Tar balls reveal the biological legacy of Gulf's early life

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Those gooey dime- and quarter-size tar balls washing up in the Texas surf last weekend bore more than just an ugly reminder of the catastrophic oil gushing into the northern Gulf of Mexico.

Tar balls carry a biological legacy of the algae, plants and marine life that died and, over millions of years, formed oil. And this particular oil has much to tell us about the hot, dry and salty origins of the Gulf.

"With each bit of oil you have a window into the chemistry of what the world was like when these oils formed," said Norman Guinasso, Jr., director of the Geochemical and Environmental Research Group at Texas A&M University.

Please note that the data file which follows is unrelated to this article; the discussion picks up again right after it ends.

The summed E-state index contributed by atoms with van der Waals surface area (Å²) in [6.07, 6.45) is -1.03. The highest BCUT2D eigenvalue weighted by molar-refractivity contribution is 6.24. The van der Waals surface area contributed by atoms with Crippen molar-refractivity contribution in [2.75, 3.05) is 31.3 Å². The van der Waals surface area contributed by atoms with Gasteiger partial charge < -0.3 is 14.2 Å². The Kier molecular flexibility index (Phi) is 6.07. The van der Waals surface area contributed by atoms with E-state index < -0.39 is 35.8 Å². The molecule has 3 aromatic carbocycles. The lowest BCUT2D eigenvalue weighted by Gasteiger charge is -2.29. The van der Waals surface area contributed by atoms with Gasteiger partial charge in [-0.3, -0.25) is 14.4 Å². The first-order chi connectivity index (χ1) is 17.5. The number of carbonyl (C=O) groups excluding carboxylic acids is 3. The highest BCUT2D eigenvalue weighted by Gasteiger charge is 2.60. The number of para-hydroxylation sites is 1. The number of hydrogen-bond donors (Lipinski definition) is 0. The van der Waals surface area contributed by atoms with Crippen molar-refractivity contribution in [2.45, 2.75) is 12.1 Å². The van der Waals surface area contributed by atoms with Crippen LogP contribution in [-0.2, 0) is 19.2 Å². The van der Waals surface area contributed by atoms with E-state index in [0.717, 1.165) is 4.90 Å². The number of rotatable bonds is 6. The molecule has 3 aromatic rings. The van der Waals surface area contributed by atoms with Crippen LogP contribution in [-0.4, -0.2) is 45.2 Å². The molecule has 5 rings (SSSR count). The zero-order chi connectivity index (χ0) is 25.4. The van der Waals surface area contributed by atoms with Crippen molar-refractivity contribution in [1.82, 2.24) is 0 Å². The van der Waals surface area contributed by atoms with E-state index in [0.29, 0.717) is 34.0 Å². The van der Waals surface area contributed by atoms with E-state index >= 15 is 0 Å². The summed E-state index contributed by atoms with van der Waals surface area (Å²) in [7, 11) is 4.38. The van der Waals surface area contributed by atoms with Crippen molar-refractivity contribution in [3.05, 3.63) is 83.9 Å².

The distinctive chemistry of oil found a mile deep in the Mississippi Canyon, off the Louisiana coast, allowed the U.S. Coast Guard to promptly and unambiguously determine that tar balls found on Crystal Beach during the July Fourth weekend came from the BP spill.

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